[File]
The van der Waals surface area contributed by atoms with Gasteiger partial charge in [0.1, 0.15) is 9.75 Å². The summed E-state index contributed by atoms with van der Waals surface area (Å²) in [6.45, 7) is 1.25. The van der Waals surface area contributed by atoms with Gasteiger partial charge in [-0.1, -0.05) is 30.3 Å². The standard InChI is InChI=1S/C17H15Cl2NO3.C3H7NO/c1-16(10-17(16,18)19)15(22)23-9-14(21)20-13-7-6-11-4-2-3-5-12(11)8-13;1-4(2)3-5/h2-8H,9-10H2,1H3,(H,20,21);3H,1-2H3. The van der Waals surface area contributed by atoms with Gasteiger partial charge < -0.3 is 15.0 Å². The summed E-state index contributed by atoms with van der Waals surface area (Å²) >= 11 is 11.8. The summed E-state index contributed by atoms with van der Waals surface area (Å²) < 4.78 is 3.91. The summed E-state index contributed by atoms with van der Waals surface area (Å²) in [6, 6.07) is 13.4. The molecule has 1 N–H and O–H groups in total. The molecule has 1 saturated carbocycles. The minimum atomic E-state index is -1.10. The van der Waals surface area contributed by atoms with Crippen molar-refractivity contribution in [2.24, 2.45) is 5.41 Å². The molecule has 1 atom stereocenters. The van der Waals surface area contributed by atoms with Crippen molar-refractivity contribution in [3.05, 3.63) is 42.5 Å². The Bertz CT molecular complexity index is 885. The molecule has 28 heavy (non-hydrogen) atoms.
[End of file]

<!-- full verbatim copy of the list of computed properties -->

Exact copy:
The van der Waals surface area contributed by atoms with Gasteiger partial charge in [0.1, 0.15) is 9.75 Å². The summed E-state index contributed by atoms with van der Waals surface area (Å²) in [6.45, 7) is 1.25. The van der Waals surface area contributed by atoms with Gasteiger partial charge in [-0.1, -0.05) is 30.3 Å². The standard InChI is InChI=1S/C17H15Cl2NO3.C3H7NO/c1-16(10-17(16,18)19)15(22)23-9-14(21)20-13-7-6-11-4-2-3-5-12(11)8-13;1-4(2)3-5/h2-8H,9-10H2,1H3,(H,20,21);3H,1-2H3. The van der Waals surface area contributed by atoms with Gasteiger partial charge < -0.3 is 15.0 Å². The summed E-state index contributed by atoms with van der Waals surface area (Å²) >= 11 is 11.8. The summed E-state index contributed by atoms with van der Waals surface area (Å²) < 4.78 is 3.91. The summed E-state index contributed by atoms with van der Waals surface area (Å²) in [6, 6.07) is 13.4. The molecule has 1 N–H and O–H groups in total. The molecule has 1 saturated carbocycles. The minimum atomic E-state index is -1.10. The van der Waals surface area contributed by atoms with Crippen molar-refractivity contribution in [2.24, 2.45) is 5.41 Å². The molecule has 1 atom stereocenters. The van der Waals surface area contributed by atoms with Crippen molar-refractivity contribution in [3.05, 3.63) is 42.5 Å². The Bertz CT molecular complexity index is 885. The molecule has 28 heavy (non-hydrogen) atoms.